The book follows Felix the Fox, whose name tells you much of what you need to know about his character. When some local plebeians are horribly murdered, Felix gets hired by their landlord to quell rumors of a deadly curse and make sure the rental income keeps flowing. Yet there might be something to the rumors of a curse, and soon Felix must employ his magical skills to root out the cause of the deaths, prevent further mayhem, and get his paycheck.
Through all of Felix’s escapades, what really shines is the setting. I never imagined the Roman Empire as fertile ground for fantasy, but Mehir’s writing brings the old world to life in new ways, from the intrigues of the Senate to the plight of slaves to socialites sweetening wine with lead. I found his magical system to be intriguing and novel, yet well-grounded in Roman myth and folklore. The plot is solid, and the characters are mostly so as well, but it was the details about Egretia and their correlation to real Ancient Rome that kept me reading.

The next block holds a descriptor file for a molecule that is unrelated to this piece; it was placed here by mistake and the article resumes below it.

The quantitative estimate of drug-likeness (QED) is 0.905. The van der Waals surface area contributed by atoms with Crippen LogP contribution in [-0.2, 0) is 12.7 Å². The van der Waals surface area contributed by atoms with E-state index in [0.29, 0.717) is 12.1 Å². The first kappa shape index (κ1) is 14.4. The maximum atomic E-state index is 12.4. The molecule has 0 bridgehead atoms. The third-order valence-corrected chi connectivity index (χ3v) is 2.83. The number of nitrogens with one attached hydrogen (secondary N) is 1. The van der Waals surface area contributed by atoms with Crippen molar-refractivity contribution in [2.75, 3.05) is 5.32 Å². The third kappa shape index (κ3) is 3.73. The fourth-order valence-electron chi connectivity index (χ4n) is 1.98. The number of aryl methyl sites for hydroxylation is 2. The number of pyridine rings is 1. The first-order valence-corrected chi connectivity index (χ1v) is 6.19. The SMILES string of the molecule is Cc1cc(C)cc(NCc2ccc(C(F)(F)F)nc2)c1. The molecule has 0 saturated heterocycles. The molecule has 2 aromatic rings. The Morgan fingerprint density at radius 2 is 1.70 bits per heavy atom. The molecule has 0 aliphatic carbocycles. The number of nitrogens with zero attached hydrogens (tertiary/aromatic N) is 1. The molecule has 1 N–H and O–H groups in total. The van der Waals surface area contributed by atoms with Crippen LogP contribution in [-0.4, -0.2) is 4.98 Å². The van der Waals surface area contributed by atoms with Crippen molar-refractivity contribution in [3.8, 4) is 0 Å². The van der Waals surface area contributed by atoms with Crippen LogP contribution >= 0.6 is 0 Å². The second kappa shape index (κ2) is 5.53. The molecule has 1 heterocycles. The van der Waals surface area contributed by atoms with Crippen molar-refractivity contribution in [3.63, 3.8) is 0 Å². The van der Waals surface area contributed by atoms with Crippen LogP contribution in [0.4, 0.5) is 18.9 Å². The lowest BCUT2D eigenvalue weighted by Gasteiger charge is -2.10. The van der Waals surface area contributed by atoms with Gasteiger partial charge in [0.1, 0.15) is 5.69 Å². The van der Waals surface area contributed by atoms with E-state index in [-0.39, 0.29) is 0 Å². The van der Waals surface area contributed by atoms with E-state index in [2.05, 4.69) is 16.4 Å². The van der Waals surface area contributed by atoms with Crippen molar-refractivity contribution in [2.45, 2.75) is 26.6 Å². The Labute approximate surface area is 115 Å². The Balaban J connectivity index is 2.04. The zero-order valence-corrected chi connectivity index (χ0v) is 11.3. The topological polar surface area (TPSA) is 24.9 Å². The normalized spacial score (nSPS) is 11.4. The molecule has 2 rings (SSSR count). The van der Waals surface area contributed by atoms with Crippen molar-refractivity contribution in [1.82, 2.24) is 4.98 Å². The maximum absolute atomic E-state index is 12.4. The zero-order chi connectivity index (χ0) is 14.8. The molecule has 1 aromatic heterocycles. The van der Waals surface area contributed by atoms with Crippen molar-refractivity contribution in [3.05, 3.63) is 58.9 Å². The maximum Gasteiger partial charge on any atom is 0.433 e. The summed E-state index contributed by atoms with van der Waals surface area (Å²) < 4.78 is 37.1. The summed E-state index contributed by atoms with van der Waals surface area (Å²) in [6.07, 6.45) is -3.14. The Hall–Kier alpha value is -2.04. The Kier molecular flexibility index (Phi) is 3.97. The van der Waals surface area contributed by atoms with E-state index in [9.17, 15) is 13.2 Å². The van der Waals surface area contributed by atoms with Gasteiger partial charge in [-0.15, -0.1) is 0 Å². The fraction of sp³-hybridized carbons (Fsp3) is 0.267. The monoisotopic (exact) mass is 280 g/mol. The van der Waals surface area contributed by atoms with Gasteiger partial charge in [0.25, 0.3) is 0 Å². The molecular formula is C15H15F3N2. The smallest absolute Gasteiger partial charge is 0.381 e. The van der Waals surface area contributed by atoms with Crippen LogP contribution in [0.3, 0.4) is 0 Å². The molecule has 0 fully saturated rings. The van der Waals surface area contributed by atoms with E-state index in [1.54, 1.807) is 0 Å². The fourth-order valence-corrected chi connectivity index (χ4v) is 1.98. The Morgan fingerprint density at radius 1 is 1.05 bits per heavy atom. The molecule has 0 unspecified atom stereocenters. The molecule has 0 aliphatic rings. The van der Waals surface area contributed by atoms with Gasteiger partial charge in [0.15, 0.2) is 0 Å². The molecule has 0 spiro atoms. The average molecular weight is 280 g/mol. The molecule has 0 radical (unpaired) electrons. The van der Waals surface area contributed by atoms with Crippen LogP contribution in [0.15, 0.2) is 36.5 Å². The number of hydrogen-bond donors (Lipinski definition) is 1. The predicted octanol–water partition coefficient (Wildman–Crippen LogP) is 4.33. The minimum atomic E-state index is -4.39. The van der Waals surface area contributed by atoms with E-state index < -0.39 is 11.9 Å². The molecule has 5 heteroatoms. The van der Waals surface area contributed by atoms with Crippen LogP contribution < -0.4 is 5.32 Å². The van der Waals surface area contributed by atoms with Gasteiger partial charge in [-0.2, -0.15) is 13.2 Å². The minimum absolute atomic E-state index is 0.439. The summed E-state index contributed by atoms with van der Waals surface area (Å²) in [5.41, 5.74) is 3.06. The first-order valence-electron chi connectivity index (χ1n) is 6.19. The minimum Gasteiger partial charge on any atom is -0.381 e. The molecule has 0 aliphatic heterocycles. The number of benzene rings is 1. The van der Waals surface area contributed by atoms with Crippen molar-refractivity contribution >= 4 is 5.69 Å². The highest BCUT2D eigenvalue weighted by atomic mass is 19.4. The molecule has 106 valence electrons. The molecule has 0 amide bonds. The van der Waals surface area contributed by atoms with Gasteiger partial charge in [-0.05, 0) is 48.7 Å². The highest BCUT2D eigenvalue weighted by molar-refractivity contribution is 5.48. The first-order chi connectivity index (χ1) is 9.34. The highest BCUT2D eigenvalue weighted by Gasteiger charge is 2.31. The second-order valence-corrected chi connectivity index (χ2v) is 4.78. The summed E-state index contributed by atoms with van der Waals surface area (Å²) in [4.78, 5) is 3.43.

The strict adherence to the setting isn’t always a strength. There’s a lot of Latin scattered throughout, and while sometimes it's explained or translated, others its left to the reader to decipher or ignore. The women in the book are smart and ambitious, but are as restricted as their historical counterparts, and so most of their action in the book is relegated to acting through men (or seducing them.) And I felt the pacing of the book suffered from the final act, which takes place in a Roman-style court with Senators and lawyers orating at one another and then discussing the performances. For fans of courtroom procedurals, this might feel like the natural conclusion to the story. For a fan of dungeon-romps like myself, it felt a bit of a letdown and a slog after the adventure that came before it.
Overall, however, In Numina was a dark, intriguing adventure in a well-crafted setting. It's like an ancient Matlock battling a curse while he seduces ladies and deals with criminals. If you like magical murder mysteries, dark magic, or Roman culture, break out your toga and prepare for some fun.